Alternating Life Cycles

All plants have a life cycle that involves two phases, which are named for the type of reproductive cells they produce. Recall that cells having two sets of chromosomes are referred to as diploid, and cells having only one set of chromosomes are referred to as haploid. The first phase of a plant's life cycle consists of a diploid (2n) sporophyte (SPOH-ruh-FlET) plant that produces spores. The second phase consists of a haploid (1n) gametophyte (guh-MEET-uh-FlET) plant that produces eggs and sperm. A life cycle that alternates between the gametophyte phase and sporophyte phase is called alternation of generations.

Such deforestation is occurring at a rate of several hundred thousand square miles per year. Although this rate seems overwhelming, people can help reforestation efforts in once naturally forested areas by planting seeds or seedlings. It's best to choose trees that are well adapted to your area. For more information, call your local or state parks department, the U.S. Forest Service, a county extension agent, or a nearby college forestry department.

Gametophyte (1n) Gametophyte (1n)

(a) NONVASCULAR PLANT LIFE CYCLE (b) VASCULAR PLANT LIFE CYCLE

figure 28-3

In the life cycle of a plant, there is an alternation of the haploid gametophyte generation and the diploid sporophyte generation. (a) The life cycle of a nonvascular plant, such as a moss, is characterized by a long, thin sporophyte growing up from the top of the more prominent gametophyte. (b) The life cycle of a vascular plant, such as a fern, is characterized by a large sporophyte and a very small gametophyte.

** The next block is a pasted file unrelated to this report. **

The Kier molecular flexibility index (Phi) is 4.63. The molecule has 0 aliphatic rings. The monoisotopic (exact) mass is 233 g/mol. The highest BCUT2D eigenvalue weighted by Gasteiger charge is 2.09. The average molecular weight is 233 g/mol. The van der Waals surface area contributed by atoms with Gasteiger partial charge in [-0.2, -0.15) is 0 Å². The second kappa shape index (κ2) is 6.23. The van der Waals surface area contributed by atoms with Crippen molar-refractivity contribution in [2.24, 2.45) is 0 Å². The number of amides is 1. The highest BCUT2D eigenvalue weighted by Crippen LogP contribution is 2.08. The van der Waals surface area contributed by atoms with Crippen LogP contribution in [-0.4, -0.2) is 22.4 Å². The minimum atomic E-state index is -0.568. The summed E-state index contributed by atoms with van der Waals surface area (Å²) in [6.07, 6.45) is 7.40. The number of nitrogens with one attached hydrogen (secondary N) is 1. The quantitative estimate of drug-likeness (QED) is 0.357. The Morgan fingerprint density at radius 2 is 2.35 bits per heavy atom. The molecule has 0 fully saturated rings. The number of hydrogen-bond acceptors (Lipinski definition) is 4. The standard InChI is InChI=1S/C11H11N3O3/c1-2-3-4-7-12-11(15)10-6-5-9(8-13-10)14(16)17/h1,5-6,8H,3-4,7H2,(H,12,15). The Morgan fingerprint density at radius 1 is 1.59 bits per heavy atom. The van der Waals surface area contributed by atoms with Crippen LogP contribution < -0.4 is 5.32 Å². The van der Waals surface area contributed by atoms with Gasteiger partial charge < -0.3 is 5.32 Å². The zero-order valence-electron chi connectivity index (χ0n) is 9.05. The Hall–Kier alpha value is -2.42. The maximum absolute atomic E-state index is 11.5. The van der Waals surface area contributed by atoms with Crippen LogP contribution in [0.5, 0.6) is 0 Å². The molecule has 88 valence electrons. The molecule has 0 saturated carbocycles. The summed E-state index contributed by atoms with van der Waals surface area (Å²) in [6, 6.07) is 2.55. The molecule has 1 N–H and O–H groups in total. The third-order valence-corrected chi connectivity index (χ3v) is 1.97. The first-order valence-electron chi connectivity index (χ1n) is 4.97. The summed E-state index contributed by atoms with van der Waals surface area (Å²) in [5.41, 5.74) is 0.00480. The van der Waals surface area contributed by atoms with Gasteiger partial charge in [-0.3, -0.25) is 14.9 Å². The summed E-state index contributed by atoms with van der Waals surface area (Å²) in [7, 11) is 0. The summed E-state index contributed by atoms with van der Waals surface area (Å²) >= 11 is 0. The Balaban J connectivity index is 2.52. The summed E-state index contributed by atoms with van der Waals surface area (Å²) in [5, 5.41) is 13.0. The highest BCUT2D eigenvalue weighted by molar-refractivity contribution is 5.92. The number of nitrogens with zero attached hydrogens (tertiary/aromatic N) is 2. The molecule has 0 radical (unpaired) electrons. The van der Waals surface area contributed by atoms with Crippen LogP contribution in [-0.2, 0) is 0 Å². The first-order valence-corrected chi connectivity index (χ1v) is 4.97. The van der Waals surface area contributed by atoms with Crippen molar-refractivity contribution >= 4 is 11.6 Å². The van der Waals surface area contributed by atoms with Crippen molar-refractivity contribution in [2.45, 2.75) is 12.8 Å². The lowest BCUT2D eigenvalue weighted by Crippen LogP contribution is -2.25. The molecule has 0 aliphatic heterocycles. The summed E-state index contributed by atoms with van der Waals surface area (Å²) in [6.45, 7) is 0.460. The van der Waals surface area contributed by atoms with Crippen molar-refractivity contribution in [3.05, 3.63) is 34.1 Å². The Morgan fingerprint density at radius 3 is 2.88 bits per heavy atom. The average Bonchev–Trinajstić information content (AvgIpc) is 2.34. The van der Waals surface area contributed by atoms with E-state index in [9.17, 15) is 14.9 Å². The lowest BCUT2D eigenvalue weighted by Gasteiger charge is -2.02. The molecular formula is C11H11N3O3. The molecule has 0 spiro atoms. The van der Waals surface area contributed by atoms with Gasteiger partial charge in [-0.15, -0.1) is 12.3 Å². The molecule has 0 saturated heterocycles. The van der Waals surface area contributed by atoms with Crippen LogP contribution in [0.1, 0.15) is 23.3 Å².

Gametophyte (1n) Gametophyte (1n)

(a) NONVASCULAR PLANT LIFE CYCLE (b) VASCULAR PLANT LIFE CYCLE

Figure 28-3 shows the life cycles of a nonvascular plant and a vascular plant. In alternation of generations, the gametophyte (1n) undergoes mitosis to form gametes—eggs and sperm. Once an egg is fertilized by a sperm and produces a zygote, the plant begins the diploid phase of its life cycle. The zygote divides by mitosis to form a sporophyte plant. The sporophyte (2n) produces cells that undergo meiosis to form haploid spores. These spores are released by most seedless plants but are retained by seed plants. The life cycle begins again when spores divide by mitosis to form new gametophytes.

In nonvascular plants, the gametophyte is the dominant phase. In contrast, the sporophyte is the dominant phase of vascular plants. Oak trees are large sporophytes that dominate some landscapes. In seedless vascular plants, the gametophyte is usually a separate small organism quite different from the sporophyte. In seed plants, the gametophyte is a very small parasite of the sporophyte. For example, gametophytes of flowering plants are microscopic parts of their flowers that are not photosynthetic.

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